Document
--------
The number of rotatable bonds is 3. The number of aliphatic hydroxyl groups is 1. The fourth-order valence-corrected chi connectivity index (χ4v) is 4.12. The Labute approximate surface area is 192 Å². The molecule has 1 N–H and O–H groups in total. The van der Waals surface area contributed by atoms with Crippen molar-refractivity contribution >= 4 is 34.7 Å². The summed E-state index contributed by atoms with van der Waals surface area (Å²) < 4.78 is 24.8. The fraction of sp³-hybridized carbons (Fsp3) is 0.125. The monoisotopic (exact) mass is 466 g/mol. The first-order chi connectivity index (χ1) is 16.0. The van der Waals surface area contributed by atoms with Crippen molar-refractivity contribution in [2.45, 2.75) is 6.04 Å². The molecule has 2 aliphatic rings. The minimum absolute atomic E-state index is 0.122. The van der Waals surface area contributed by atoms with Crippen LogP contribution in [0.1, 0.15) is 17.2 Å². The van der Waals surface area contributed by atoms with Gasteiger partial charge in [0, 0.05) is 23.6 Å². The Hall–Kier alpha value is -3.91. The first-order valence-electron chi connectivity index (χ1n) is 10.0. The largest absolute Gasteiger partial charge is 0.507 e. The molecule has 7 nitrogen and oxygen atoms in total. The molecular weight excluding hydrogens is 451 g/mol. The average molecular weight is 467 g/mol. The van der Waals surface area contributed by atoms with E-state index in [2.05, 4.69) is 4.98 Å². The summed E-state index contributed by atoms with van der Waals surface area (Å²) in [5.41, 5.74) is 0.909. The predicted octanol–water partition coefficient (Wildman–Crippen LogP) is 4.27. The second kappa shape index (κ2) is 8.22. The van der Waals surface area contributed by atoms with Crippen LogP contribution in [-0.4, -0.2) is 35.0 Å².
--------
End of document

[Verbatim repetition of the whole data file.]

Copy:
The number of rotatable bonds is 3. The number of aliphatic hydroxyl groups is 1. The fourth-order valence-corrected chi connectivity index (χ4v) is 4.12. The Labute approximate surface area is 192 Å². The molecule has 1 N–H and O–H groups in total. The van der Waals surface area contributed by atoms with Crippen molar-refractivity contribution >= 4 is 34.7 Å². The summed E-state index contributed by atoms with van der Waals surface area (Å²) < 4.78 is 24.8. The fraction of sp³-hybridized carbons (Fsp3) is 0.125. The monoisotopic (exact) mass is 466 g/mol. The first-order chi connectivity index (χ1) is 16.0. The van der Waals surface area contributed by atoms with Crippen molar-refractivity contribution in [2.45, 2.75) is 6.04 Å². The molecule has 2 aliphatic rings. The minimum absolute atomic E-state index is 0.122. The van der Waals surface area contributed by atoms with Crippen LogP contribution in [0.1, 0.15) is 17.2 Å². The van der Waals surface area contributed by atoms with Gasteiger partial charge in [0, 0.05) is 23.6 Å². The Hall–Kier alpha value is -3.91. The first-order valence-electron chi connectivity index (χ1n) is 10.0. The largest absolute Gasteiger partial charge is 0.507 e. The molecule has 7 nitrogen and oxygen atoms in total. The molecular weight excluding hydrogens is 451 g/mol. The average molecular weight is 467 g/mol. The van der Waals surface area contributed by atoms with E-state index in [2.05, 4.69) is 4.98 Å². The summed E-state index contributed by atoms with van der Waals surface area (Å²) in [5.41, 5.74) is 0.909. The predicted octanol–water partition coefficient (Wildman–Crippen LogP) is 4.27. The second kappa shape index (κ2) is 8.22. The van der Waals surface area contributed by atoms with Crippen LogP contribution in [-0.4, -0.2) is 35.0 Å².